It’s midnight and you are at the animal hospital with your dog. It turns out he broke his back leg and it will require orthopedic surgery. The surgery costs $2,500 with hundreds of dollars in aftercare and physical therapy. Sound familiar or scary? That is why the pet insurance industry is one of the fastest growing pet related industries.
How pet insurance works
Pet insurance companies are not charitable groups that want to help you in times of financial need. They are profitable businesses. The reason they are profitable is that they know that the risk of a payout to pet owners is less than the money they receive in total monthly premiums. They also know that the chances of your pet needing extended care when they are young are slim enough that you will have paid more than enough monthly premiums by the time they are due in the pet’s later years. Why not take advantage of the same facts? Be your own insurance company and keep all unspent money.
Pet Savings Accounts
Quality pet insurance policies range from $35-75 per month, depending on coverage and deductible. Why not put that same amount into a savings account for your pet(s)? In a year, the bill would be worth $420-900. According to the American Veterinary Medical Association’s pet ownership statistics, the average household spends only $378 annually on dogs and $191 annually on cats in veterinary care. Your bill would easily cover these charges.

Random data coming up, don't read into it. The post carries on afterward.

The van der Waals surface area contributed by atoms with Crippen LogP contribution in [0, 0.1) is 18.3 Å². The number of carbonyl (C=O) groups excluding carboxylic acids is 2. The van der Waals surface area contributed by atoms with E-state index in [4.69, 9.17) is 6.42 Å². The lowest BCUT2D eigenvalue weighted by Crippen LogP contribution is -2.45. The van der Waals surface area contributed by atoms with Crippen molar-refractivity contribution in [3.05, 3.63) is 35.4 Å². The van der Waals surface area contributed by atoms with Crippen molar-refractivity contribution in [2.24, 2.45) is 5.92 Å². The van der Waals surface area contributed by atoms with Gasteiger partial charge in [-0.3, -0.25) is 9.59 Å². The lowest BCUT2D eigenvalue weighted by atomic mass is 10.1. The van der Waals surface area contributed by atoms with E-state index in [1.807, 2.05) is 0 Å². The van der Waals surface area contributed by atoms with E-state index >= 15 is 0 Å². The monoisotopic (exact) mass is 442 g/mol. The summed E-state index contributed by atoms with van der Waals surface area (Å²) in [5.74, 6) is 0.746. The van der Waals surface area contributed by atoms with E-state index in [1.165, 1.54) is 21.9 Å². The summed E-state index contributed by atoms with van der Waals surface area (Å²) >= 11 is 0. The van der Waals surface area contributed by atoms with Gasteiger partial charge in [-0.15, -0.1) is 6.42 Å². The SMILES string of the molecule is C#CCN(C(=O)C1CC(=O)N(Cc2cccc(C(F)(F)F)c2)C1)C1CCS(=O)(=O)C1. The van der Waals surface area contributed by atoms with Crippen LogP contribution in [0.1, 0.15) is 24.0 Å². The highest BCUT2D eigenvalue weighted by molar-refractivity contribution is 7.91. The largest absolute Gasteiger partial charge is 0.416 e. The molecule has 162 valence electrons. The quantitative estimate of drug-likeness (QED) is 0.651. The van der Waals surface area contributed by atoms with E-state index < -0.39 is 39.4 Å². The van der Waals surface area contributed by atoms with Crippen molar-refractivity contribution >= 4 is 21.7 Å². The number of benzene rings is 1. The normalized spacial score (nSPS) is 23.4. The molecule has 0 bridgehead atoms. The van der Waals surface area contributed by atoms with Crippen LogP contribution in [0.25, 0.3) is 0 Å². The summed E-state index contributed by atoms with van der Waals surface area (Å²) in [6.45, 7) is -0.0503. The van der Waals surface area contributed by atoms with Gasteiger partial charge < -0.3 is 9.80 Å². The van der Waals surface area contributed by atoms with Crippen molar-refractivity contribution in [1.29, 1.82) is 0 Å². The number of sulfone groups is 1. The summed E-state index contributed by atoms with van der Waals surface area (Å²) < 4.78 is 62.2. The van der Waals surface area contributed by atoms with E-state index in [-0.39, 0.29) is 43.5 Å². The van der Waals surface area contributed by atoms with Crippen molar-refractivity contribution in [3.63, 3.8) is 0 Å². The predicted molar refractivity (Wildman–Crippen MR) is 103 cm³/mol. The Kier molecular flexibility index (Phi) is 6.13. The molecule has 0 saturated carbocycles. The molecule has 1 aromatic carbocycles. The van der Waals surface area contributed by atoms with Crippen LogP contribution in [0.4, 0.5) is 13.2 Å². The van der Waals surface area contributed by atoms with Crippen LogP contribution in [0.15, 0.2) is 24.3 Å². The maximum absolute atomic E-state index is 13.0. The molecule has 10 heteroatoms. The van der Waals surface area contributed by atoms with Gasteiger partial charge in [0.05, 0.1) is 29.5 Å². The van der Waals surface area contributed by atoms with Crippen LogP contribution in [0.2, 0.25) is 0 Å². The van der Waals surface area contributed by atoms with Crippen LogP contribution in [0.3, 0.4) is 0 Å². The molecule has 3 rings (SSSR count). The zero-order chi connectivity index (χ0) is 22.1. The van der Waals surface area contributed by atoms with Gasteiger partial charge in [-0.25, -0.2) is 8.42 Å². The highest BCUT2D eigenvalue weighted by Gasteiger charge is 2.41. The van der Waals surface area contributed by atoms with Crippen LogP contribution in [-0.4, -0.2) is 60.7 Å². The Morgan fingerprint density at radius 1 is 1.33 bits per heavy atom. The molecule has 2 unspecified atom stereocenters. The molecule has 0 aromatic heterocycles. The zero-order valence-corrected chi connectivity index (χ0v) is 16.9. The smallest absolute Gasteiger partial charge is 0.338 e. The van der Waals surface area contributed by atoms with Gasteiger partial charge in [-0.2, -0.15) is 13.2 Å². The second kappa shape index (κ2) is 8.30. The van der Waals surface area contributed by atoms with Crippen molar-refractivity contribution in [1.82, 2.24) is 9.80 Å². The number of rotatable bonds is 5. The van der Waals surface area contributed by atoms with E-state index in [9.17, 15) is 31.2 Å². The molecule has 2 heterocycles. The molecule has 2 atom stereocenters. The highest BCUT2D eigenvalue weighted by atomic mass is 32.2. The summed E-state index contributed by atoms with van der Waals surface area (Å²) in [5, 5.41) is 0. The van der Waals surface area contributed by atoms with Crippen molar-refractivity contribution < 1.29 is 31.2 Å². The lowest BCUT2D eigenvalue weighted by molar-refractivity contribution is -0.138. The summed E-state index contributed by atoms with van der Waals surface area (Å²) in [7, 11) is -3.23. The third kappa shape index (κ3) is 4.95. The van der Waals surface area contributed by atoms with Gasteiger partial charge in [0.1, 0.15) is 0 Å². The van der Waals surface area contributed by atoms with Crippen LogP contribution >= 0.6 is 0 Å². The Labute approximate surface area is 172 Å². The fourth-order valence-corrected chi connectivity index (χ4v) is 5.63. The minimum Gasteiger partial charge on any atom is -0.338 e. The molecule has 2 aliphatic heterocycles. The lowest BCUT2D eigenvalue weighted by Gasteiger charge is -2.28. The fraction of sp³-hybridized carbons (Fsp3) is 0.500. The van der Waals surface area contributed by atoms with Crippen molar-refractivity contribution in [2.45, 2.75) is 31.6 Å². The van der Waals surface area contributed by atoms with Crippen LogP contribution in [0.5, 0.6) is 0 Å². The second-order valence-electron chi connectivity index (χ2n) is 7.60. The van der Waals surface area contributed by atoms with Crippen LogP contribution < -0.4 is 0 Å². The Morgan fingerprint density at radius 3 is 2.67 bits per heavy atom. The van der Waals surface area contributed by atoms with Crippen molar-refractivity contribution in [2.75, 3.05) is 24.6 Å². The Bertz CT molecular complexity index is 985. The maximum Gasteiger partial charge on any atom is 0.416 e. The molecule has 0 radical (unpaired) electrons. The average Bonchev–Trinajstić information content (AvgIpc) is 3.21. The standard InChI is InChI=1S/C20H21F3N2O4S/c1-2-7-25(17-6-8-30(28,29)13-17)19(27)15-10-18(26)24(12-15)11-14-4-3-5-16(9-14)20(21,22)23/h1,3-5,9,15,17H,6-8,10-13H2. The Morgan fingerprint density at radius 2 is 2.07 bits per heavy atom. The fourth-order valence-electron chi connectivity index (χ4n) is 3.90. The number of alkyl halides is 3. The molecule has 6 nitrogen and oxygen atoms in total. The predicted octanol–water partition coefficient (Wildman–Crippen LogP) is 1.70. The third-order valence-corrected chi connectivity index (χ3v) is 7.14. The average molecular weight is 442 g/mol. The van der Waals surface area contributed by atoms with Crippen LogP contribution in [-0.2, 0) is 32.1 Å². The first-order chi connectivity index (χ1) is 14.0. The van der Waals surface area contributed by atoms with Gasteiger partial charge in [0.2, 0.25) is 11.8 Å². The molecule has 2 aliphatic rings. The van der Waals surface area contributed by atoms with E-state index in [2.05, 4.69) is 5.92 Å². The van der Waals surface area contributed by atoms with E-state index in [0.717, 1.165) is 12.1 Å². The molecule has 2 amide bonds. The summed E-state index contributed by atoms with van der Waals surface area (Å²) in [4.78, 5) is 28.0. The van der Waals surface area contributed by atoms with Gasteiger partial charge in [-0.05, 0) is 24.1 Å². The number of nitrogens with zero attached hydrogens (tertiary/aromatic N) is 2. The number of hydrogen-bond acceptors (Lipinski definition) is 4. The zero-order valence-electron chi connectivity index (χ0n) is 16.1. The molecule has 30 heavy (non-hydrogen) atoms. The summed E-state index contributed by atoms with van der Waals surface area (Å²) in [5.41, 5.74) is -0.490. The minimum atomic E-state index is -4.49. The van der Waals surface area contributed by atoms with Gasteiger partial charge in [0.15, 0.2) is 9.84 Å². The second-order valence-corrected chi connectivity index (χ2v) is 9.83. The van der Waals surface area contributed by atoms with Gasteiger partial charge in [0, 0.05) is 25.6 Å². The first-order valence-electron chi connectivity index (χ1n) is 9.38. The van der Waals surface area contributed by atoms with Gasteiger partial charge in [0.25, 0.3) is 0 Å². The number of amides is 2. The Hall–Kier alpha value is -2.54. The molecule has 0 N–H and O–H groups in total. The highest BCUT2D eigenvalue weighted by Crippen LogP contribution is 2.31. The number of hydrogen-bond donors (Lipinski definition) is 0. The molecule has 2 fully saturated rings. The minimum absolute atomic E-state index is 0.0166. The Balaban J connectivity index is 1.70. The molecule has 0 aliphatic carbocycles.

Over your dog’s life, the account would grow to ensure care in the pet’s later years. If you considered annual exams and vaccines “deductible” and paid for them out of pocket instead of the bill, especially during your pet’s early, healthy years, the bill would be even bigger in the later years.
Another way to protect your pet savings account in the early years is to consider the addition of “catastrophic” pet insurance. These are less expensive than large policies and protect against serious injury or illness. Ultimately, the policy can be canceled if the savings account grows.
Pet insurance analysis in Consumer Reports agrees that confident pet plans are superior. Chances are in your favor that there is money left over in your pet savings account after your pet dies. You keep the money that would have been spent as monthly premiums and profits for the insurance companies. Feeding a quality diet and maximizing your pet’s health will also minimize veterinary bills and increase the value of your pet savings account.